As the new documentary Val lands, the actor reflects on the highs and lows of his own story
Words by ANDREW BARKER
Is Val Kilmer the greatest living actor never to win an Oscar? Even stranger, he has never once been nominated. Yet if you were a teenager (or older) in the ’80s and ’90s, chances are he’s starred in one of your favorite movies. Whether it was playing a mercenary in Ron Howard and George Lucas’ fantasy epic Willow; Robert De Niro’s right-hand gunman in Michael Mann’s Heat; Doc Holliday, best friend to Kurt Russell’s Wyatt Earp in Tombstone; or Jim Morrison in Oliver Stone’s The Doors — across comedy, crime, action, fantasy: you name it, he nailed it. And that’s before we even get to the blockbusters: replacing Michael Keaton as the caped crusader in Batman Forever opposite Jim Carrey and Nicole Kidman, reviving Roger Moore’s master of disguise Simon Templar in The Saint and providing the voice of Moses for DreamWorks’ The Prince of Egypt.
VAL KILMER photographed by Jerome De Perlinghi/Getty Images.
The Los Angeles-raised actor super-spiked his way to fame playing Tom Cruise’s rival Iceman in Tony Scott’s Top Gun in 1986, and met his (now ex) wife Joanne Whalley two years later on the set of Willow. They have two children, Mercedes, 29, and Jack, 26. Kilmer’s prolific career largely overshadowed what was going on in his life off-set, but a new documentary he has made for Amazon, Val, looks back at the vicissitudes that fate has thrown his way amidst the highs of being a Hollywood leading man: from the early death of his brother Wesley to using up his own fortune to bail out his father and the throat cancer that has all but stolen his voice.
Here, we ask the Los Angeles-based actor, who has spent nearly 50 years documenting his own life (starting on Super 8), to delve a little deeper into his story.
“I see myself as a sensitive, intelligent human being, but with the soul of a clown”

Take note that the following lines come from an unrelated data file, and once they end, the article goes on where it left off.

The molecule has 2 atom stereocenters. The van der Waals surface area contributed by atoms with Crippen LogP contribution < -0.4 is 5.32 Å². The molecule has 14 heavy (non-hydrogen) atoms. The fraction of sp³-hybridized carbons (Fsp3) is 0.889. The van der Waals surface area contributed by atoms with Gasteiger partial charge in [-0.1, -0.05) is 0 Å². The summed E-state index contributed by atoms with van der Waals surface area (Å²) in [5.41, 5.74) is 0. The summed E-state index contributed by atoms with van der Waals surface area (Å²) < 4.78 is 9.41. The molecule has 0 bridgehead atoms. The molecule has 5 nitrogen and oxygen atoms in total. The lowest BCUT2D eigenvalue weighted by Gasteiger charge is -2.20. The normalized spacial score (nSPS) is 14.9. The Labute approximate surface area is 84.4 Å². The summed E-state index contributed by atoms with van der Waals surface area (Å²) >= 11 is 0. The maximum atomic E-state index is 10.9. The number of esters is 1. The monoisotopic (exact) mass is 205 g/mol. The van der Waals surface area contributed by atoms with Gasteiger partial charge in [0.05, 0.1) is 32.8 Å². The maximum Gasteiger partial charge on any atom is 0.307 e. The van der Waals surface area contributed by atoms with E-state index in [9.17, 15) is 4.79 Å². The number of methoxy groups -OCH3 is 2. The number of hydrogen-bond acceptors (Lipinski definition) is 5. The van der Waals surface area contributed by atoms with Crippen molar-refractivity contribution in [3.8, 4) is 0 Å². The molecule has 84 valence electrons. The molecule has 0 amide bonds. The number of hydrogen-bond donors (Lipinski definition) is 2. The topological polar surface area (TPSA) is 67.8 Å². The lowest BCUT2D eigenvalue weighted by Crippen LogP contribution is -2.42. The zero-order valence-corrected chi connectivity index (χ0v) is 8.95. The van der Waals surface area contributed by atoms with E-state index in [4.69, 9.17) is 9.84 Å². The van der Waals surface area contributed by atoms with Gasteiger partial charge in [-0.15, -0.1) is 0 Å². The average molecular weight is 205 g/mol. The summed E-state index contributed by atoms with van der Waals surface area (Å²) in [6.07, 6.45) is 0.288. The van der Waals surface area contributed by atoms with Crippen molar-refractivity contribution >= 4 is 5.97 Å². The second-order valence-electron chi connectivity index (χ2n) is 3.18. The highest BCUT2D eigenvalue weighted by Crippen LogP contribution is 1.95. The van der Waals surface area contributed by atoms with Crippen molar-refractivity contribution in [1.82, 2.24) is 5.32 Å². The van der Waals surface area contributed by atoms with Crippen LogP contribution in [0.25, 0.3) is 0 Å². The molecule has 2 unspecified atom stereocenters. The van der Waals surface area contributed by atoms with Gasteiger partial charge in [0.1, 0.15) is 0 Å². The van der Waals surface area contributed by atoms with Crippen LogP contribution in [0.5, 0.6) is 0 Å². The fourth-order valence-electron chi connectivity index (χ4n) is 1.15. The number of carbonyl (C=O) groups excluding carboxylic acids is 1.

C Magazine: You describe your life as “magical.” What do you mean by that?
Val Kilmer: 80% sweat, 20% inspiration.
C: In the early home movies shot by your late brother, Wesley, you clearly show a prodigious talent as a child actor. Can you describe how you refined this at Juilliard as its youngest-ever drama student?
VK: To apply to Juilliard you had to do an audition. I lied to my parents and told them I could only do the audition in New York City, even though I could’ve done it on the West Coast. Like that, I got a free trip out of it to the Big Apple. I was 16 when I was accepted and turned 17 by the time school started. At Juilliard, I learned how to learn.
C: In the film you talk about a need to chase the roles that could transform you. Where did this come from?
VK: I looked for challenges anywhere I could find them. When the role was harder, I knew I had to work harder, and that was very satisfying.
C: How did losing your brother so early and so tragically change how you wanted to live your life and forge your own career?
VK: Spirituality was always No. 1, so when he passed, I had to decide how to live. Up or down. I chose up.
C: In advance of Oliver Stone’s The Doors, you immersed yourself in the music and legend of Jim Morrison. Do you identify as a method actor? If not, how would you describe your approach?